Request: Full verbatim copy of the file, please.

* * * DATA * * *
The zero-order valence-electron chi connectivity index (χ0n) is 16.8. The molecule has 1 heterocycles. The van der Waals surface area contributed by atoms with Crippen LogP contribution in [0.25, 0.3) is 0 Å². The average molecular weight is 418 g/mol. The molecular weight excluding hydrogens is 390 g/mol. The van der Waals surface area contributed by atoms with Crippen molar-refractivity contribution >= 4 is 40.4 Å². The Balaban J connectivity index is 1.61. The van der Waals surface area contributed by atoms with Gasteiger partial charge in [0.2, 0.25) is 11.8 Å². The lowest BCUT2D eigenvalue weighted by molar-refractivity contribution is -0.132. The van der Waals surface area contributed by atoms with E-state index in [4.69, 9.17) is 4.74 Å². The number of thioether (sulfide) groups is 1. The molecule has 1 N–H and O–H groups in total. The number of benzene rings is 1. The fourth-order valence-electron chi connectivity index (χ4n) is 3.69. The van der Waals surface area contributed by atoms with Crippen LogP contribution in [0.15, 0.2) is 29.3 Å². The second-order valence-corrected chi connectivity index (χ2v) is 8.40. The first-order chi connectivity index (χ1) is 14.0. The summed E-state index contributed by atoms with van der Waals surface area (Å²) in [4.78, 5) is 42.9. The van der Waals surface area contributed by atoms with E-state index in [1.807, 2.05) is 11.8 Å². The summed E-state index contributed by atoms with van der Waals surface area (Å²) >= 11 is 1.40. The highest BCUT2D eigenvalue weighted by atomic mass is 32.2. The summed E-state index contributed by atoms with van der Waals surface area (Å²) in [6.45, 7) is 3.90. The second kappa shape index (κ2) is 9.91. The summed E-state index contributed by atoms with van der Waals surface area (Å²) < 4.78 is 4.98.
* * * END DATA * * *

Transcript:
The zero-order valence-electron chi connectivity index (χ0n) is 16.8. The molecule has 1 heterocycles. The van der Waals surface area contributed by atoms with Crippen LogP contribution in [0.25, 0.3) is 0 Å². The average molecular weight is 418 g/mol. The molecular weight excluding hydrogens is 390 g/mol. The van der Waals surface area contributed by atoms with Crippen molar-refractivity contribution >= 4 is 40.4 Å². The Balaban J connectivity index is 1.61. The van der Waals surface area contributed by atoms with Gasteiger partial charge in [0.2, 0.25) is 11.8 Å². The lowest BCUT2D eigenvalue weighted by molar-refractivity contribution is -0.132. The van der Waals surface area contributed by atoms with E-state index in [4.69, 9.17) is 4.74 Å². The number of thioether (sulfide) groups is 1. The molecule has 1 N–H and O–H groups in total. The number of benzene rings is 1. The fourth-order valence-electron chi connectivity index (χ4n) is 3.69. The van der Waals surface area contributed by atoms with Crippen LogP contribution in [0.15, 0.2) is 29.3 Å². The second-order valence-corrected chi connectivity index (χ2v) is 8.40. The first-order chi connectivity index (χ1) is 14.0. The summed E-state index contributed by atoms with van der Waals surface area (Å²) in [4.78, 5) is 42.9. The van der Waals surface area contributed by atoms with E-state index in [1.807, 2.05) is 11.8 Å². The summed E-state index contributed by atoms with van der Waals surface area (Å²) >= 11 is 1.40. The highest BCUT2D eigenvalue weighted by atomic mass is 32.2. The summed E-state index contributed by atoms with van der Waals surface area (Å²) in [6.45, 7) is 3.90. The second kappa shape index (κ2) is 9.91. The summed E-state index contributed by atoms with van der Waals surface area (Å²) < 4.78 is 4.98.